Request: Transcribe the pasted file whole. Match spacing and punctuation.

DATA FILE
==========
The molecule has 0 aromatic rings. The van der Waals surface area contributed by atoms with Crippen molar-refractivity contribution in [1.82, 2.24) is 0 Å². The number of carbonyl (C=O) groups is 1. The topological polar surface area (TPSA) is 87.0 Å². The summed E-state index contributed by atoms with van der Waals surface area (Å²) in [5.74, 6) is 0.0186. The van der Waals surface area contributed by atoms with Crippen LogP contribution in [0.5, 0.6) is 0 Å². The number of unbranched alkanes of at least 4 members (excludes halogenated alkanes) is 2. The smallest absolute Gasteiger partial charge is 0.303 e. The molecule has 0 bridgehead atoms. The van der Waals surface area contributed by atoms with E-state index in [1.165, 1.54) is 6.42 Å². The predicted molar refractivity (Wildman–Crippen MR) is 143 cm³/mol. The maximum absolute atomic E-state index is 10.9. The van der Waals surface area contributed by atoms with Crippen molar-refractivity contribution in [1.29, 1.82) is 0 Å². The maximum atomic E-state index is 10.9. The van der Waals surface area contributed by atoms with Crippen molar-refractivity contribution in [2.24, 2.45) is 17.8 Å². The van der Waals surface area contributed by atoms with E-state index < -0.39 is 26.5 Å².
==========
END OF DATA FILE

The molecule has 0 aromatic rings. The van der Waals surface area contributed by atoms with Crippen molar-refractivity contribution in [1.82, 2.24) is 0 Å². The number of carbonyl (C=O) groups is 1. The topological polar surface area (TPSA) is 87.0 Å². The summed E-state index contributed by atoms with van der Waals surface area (Å²) in [5.74, 6) is 0.0186. The van der Waals surface area contributed by atoms with Crippen LogP contribution in [0.5, 0.6) is 0 Å². The number of unbranched alkanes of at least 4 members (excludes halogenated alkanes) is 2. The smallest absolute Gasteiger partial charge is 0.303 e. The molecule has 0 bridgehead atoms. The van der Waals surface area contributed by atoms with E-state index in [1.165, 1.54) is 6.42 Å². The predicted molar refractivity (Wildman–Crippen MR) is 143 cm³/mol. The maximum absolute atomic E-state index is 10.9. The van der Waals surface area contributed by atoms with Crippen molar-refractivity contribution in [1.29, 1.82) is 0 Å². The maximum atomic E-state index is 10.9. The van der Waals surface area contributed by atoms with Crippen molar-refractivity contribution in [2.24, 2.45) is 17.8 Å². The van der Waals surface area contributed by atoms with E-state index < -0.39 is 26.5 Å².